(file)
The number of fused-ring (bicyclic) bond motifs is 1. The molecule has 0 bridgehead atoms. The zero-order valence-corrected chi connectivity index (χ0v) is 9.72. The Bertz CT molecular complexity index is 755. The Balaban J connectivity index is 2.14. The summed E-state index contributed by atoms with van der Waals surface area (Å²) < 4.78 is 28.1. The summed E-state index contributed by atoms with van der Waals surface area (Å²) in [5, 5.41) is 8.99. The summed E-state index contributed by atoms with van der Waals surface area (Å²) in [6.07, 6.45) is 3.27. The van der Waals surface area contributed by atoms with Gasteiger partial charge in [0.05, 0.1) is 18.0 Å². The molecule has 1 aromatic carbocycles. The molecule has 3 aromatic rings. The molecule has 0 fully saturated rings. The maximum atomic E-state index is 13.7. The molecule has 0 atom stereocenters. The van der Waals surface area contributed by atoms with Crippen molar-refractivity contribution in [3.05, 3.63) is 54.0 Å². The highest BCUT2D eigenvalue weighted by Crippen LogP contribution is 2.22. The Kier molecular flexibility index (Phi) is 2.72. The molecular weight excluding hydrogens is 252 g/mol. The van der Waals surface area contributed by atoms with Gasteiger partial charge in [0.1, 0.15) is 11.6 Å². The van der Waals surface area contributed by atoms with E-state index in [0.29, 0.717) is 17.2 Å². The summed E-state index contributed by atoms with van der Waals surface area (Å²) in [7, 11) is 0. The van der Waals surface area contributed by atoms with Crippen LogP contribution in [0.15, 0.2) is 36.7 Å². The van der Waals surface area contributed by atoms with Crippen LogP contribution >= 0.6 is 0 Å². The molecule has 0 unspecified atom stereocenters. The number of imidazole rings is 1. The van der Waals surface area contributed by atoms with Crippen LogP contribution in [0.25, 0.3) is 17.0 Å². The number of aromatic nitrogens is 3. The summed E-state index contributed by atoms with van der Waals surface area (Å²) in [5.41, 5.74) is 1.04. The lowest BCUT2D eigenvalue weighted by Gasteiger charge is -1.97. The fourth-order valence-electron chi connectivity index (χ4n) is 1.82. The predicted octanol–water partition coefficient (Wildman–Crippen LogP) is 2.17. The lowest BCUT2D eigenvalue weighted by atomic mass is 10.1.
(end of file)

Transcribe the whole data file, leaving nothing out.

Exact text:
The number of fused-ring (bicyclic) bond motifs is 1. The molecule has 0 bridgehead atoms. The zero-order valence-corrected chi connectivity index (χ0v) is 9.72. The Bertz CT molecular complexity index is 755. The Balaban J connectivity index is 2.14. The summed E-state index contributed by atoms with van der Waals surface area (Å²) < 4.78 is 28.1. The summed E-state index contributed by atoms with van der Waals surface area (Å²) in [5, 5.41) is 8.99. The summed E-state index contributed by atoms with van der Waals surface area (Å²) in [6.07, 6.45) is 3.27. The van der Waals surface area contributed by atoms with Gasteiger partial charge in [0.05, 0.1) is 18.0 Å². The molecule has 1 aromatic carbocycles. The molecule has 3 aromatic rings. The molecule has 0 fully saturated rings. The maximum atomic E-state index is 13.7. The molecule has 0 atom stereocenters. The van der Waals surface area contributed by atoms with Crippen molar-refractivity contribution in [3.05, 3.63) is 54.0 Å². The highest BCUT2D eigenvalue weighted by Crippen LogP contribution is 2.22. The Kier molecular flexibility index (Phi) is 2.72. The molecular weight excluding hydrogens is 252 g/mol. The van der Waals surface area contributed by atoms with Gasteiger partial charge in [0.1, 0.15) is 11.6 Å². The van der Waals surface area contributed by atoms with E-state index in [0.29, 0.717) is 17.2 Å². The summed E-state index contributed by atoms with van der Waals surface area (Å²) in [7, 11) is 0. The van der Waals surface area contributed by atoms with Crippen LogP contribution in [0.15, 0.2) is 36.7 Å². The van der Waals surface area contributed by atoms with Crippen LogP contribution >= 0.6 is 0 Å². The molecule has 0 unspecified atom stereocenters. The number of imidazole rings is 1. The van der Waals surface area contributed by atoms with Crippen LogP contribution in [0.25, 0.3) is 17.0 Å². The number of aromatic nitrogens is 3. The summed E-state index contributed by atoms with van der Waals surface area (Å²) in [5.41, 5.74) is 1.04. The lowest BCUT2D eigenvalue weighted by Gasteiger charge is -1.97. The fourth-order valence-electron chi connectivity index (χ4n) is 1.82. The predicted octanol–water partition coefficient (Wildman–Crippen LogP) is 2.17. The lowest BCUT2D eigenvalue weighted by atomic mass is 10.1.